At last week’s PRINT13 convention I saw a lot of machines. Most of these machines were incremental improvements on machines I have seen before, and some were not of interest to me because I have limited my bandwidth recently to look only at technologies that affect me. Regardless of my narrow-bandwidth tour of the show, I took note of some exciting new devices on display.
A few years back EFI showed the nascent Jetrion press, a UV-cured ink-jet press that prints labels on pressure-sensitive material. This year they showed the latest of the Jetrion models, one fitted with laser beams that can cut half-way through the printing stock to “die-cut” labels on the fly. I found this very interesting.
This is the business-end of the Komori/INX/Spartanics UV ink-jet label press. On the left is the white ink and its associated ink-jets, followed by a separate UV curing bar. Next come another color, followed by a curing bar, and then three inks and another curing bar, and last, a sixth ink-jet head. Just to the right of the ink-jet area is the laser-cutting area, enclosed in glass, which keeps the smoke inside, directing it to a ventilation system overhead.
On the other side of the building was a press made by INX (an ink manufacturer) and Spartanics (an engineering firm). This press, called the NW140 UV, will be marketed exclusively in the U.S. by press maker Komori.
The Spartanics press is about half the price of the EFI offering, and narrower (this makes a big difference in productivity).
These labels were printed on aluminized paper, then “die-cut” on the Komori/INX machine, the cutting being done by lasers. The moderately complex die lines seemed not to slow the process at all.
At seven inches in web width, and with a production speed of 80 feet-per-minute, the NW140 press produces very nice looking products with printing, die-cutting and weeding (removal of the non-image material) on the fly. The press prints with white (optional), cyan, magenta, yellow, black, and one additional color. Resolution is a rather low 600 ppi, but in the samples I saw, this mattered little (they chose good samples). One of their samples, a wine label, was of very poor quality. This was likely the result of someone converting the original into a really bad JPEG image with lots of digital artifacts. With that exception, the labels being produced were of unquestionable commercial value.
These flag stickers were being printed and cut on the machine during the show. A simple design with a simple die-line made the process very quick.
It’s done with smoke and mirrors
What makes these machines so interesting is that the “die-cutting” is done without dies. The method used by both companies is to use CO2 lasers, guided by mirrors, to burn through the printed substrate – and not the base – as the material rolls through the press. The laser beams cut and spark, and create a lot of smoke, which is evacuated from the machine by a large vent pipe going out the top.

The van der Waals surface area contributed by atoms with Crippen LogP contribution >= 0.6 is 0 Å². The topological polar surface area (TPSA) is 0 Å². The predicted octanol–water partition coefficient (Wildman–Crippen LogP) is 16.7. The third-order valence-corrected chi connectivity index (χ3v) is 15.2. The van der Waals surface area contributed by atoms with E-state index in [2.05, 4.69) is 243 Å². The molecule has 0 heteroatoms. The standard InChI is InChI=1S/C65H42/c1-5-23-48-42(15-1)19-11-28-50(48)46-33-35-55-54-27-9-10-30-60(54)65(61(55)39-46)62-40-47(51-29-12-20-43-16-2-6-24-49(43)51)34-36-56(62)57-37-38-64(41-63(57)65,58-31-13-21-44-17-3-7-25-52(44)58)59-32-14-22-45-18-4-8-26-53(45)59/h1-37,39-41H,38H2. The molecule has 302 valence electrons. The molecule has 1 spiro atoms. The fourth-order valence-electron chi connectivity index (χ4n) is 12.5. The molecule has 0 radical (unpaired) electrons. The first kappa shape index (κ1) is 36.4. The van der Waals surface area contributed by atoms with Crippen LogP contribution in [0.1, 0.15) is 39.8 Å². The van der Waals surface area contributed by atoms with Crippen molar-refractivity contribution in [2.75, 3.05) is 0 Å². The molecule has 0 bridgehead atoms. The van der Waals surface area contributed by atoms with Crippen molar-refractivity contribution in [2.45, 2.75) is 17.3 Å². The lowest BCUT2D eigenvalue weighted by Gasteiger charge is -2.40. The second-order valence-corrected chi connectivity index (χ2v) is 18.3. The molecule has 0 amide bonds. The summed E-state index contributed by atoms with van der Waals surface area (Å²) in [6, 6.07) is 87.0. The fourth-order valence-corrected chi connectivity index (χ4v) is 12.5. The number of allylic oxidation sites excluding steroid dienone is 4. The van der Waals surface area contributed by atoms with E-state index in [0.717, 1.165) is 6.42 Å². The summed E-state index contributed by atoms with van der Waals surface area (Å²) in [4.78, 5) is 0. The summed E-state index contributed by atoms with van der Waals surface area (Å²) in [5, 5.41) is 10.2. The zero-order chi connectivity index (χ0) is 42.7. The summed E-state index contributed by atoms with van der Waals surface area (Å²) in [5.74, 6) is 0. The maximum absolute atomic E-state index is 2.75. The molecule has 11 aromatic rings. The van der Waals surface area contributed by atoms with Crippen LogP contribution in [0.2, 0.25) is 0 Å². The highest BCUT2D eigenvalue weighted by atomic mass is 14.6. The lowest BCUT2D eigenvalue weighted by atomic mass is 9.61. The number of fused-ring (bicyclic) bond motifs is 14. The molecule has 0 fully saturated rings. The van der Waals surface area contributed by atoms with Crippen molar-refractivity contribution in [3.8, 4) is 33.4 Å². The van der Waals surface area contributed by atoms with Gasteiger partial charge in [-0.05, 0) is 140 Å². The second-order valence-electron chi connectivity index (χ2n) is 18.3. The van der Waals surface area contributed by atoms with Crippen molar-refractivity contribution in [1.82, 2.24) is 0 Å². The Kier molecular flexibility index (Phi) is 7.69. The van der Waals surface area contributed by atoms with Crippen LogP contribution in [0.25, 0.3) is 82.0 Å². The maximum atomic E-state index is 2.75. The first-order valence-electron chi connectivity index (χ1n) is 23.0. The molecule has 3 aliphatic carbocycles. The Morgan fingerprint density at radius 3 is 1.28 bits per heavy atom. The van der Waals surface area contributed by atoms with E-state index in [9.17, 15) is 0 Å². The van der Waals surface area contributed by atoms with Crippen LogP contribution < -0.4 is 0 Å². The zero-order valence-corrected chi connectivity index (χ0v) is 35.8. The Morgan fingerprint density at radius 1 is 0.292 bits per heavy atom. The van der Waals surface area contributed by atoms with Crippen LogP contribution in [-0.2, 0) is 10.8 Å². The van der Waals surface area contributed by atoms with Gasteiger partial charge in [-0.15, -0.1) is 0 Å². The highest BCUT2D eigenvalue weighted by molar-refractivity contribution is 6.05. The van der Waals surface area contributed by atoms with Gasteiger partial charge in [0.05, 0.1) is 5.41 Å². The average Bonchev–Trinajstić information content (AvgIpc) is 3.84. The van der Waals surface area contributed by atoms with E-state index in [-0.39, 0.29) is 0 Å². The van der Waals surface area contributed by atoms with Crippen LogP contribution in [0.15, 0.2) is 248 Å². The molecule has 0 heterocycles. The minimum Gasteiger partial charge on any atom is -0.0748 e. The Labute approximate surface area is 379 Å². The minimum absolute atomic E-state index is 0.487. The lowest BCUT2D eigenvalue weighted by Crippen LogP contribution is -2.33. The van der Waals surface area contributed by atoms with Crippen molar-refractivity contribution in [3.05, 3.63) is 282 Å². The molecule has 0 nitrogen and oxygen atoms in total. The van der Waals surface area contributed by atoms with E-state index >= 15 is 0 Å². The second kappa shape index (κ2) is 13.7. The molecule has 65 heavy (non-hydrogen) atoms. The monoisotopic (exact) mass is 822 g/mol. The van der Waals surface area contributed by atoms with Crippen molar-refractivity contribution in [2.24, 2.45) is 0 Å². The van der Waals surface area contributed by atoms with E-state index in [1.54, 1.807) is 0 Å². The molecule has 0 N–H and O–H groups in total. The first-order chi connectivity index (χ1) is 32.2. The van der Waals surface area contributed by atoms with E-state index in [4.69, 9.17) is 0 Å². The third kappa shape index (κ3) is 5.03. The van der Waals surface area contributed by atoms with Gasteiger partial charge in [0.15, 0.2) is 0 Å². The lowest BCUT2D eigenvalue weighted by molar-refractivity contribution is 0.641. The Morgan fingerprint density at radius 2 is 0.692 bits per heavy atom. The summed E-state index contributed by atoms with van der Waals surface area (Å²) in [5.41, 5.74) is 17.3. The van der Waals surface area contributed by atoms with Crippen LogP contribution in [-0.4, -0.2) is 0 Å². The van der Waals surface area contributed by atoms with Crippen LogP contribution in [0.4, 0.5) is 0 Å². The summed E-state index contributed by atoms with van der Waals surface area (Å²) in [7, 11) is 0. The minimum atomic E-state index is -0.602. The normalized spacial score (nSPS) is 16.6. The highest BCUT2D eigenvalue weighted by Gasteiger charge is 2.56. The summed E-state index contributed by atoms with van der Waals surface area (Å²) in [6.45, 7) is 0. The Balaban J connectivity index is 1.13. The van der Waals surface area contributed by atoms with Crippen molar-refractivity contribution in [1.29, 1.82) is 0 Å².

These Harley-Davidson labels were the most complex samples produced by the INX team. The machine produced these without difficulty, and the quality is admirable.
With this, I assume, it’s possible to make variable-data dies, which is to say that each and every label can have its own die line, and those die-lines can change on the fly as the machine runs. Though neither company was demonstrating true individualized die-cutting, they were printing variable-version cutting, making short runs of one design, followed by short runs of another design.
The cost of making and mounting rotary dies on a flexo press is significant. Though recent developments in magnetic dies have changed that for the better, it’s still the business of a die-maker with complex milling machines to make the cutting part of an inline die for label printing. Costs are also significant, with figures in the hundreds of dollars per die being normal.
With either of the machines mentioned above, it’s now possible to make complex die-cut labels without spending any money on dies.
Another solution to this is the one provided by ESKO – the iCut – which is a post-press offline digital “die-cutter.” It’s a machine that moves a surgical blade around on a printed sheet to cut, or partially cut the surface of a preprinted piece. Though the iCut is a nifty machine, it doesn’t compete with the laser-cutting on the Jetrion or the Komori NW140 press. Consider handling alone, and the machine that prints and cuts simultaneously wins the argument.
The Komori press is about the same price as an HP Indigo 4000-series digital press, but at only half the web width. Again, though, it is the ability to make finished labels on the machine that distinguishes these devices.
If I needed 300 die-cut labels printed on an aluminum-surface pressure-sensitive material, the INX/Komori machine could complete that job in minutes. It would be hard for an Indigo or conventional flexo press to do a similar job in a similar amount of time.